TSMC has is said to have notified its customers that wafer and manufacturing prices will increase sharply in the near future. According to DigiTimes, the price hikes will go into effect in 2022 and will impact existing nodes differently. Sub-16nm prices, including 12nm, 7nm, and 5nm, are said to have increased roughly 10 percent, while TSMC’s older nodes have gone up by as much as 20 percent.
This differential shift likely reflects differing patterns in product demand. The ongoing silicon shortage is comprised of many smaller shortages, covering everything from GPUs to tiny display drivers built on legacy process nodes. We’ve had somewhat mixed signals from the PC market, where the guidance has been somewhere between “slow improvement but no return to normal until 2022,” and “everything could remain thoroughly screwed up until the end of 2022.” The difference between these two states, practically speaking, may be the difference between buying a GPU at 1.1x – 1.2x MSRP and getting slugged for 1.5x – 3x.
We don’t have details on every price hike, but DigiTimes reports that the price of a processed 28nm wafer will increase to nearly $3,000 in January. Currently, TSMC derives 49 percent of its revenue from 7nm or 5nm and 51 percent of its revenue from all larger nodes. 28nm and 16/12nm account for the majority of the remaining share, at 25 percent, with the last 26 percent split between six legacy nodes.
Eyeballing TSMC’s revenue share by platform, HPC contains all of the revenue from customers like AMD, Nvidia, and most likely Intel. While DCE dropped in Q2 2021, total company revenue was up 28 percent Y-on-Y and 2.9 percent Q-on-Q, with a net company profit margin of 36.1 percent.
There are several reasons why TSMC might raise prices. It’s a good way to tamp down demand, which is useful in a situation where you can’t sell as many chips as the market wants to buy. It also accounts for the fact that TSMC, GlobalFoundries, and other companies are running their fab equipment at breakneck speed, with less time to perform maintenance in-between manufacturing runs. Most of the Tier 1 and Tier 2 foundries have all indicated that they’re running at absolute maximum speed. TSMC, Intel, and Samsung have all committed to large capacity buildouts, while smaller fabs like GlobalFoundries and UMC are also investing a large amount of money in increasing production relative to their typical yearly capital outlays.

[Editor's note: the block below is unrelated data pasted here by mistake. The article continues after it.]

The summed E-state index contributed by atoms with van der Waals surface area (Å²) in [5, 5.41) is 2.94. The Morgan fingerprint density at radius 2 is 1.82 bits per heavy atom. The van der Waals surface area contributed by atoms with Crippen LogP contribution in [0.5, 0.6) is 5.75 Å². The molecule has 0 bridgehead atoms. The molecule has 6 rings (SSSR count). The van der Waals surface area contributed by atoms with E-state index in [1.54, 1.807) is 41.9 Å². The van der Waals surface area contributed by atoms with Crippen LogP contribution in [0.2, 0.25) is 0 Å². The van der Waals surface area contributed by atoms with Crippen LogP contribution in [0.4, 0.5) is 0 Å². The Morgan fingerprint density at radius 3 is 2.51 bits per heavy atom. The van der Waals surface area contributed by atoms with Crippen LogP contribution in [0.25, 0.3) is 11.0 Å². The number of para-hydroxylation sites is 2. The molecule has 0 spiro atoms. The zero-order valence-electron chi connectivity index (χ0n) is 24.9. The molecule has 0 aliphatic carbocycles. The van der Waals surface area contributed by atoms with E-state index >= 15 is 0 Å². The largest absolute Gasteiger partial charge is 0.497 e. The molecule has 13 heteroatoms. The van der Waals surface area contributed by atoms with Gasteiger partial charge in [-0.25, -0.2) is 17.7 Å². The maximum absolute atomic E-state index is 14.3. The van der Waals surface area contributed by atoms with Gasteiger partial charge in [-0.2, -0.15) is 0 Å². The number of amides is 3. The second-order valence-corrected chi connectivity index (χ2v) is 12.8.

It is unclear how much of these cost increases will be passed on to customers. Companies that ship finished consumer electronics like Apple, Microsoft, and Sony can absorb the price increase more easily because the value of the CPUs and GPUs inside these systems is only part of the total unit cost. For a company like AMD or Nvidia, the cost of a wafer is more directly reflected in the cost of the chip. News that GPU prices might increase next year after years of pandemic-inflated pricing and the impact of trade tariffs before that is particularly unwelcome, but we’ll wait and see how much of this is passed on to the consumer before declaring it a guaranteed outcome.
If you are in the market for new hardware, it may be a good idea to pounce on any deals you find sooner rather than later. It’s always possible that pandemic-related demand will prove to be somewhat illusory, but the Delta variant is wrecking worldwide timelines for reopening. Lockdowns and outbreaks in Malaysia are said to be meaningfully slowing chip testing and packaging efforts in that country, and Jen-Hsun Huang does not believe GPU manufacturers will be able to fully meet demand until the end of 2022.
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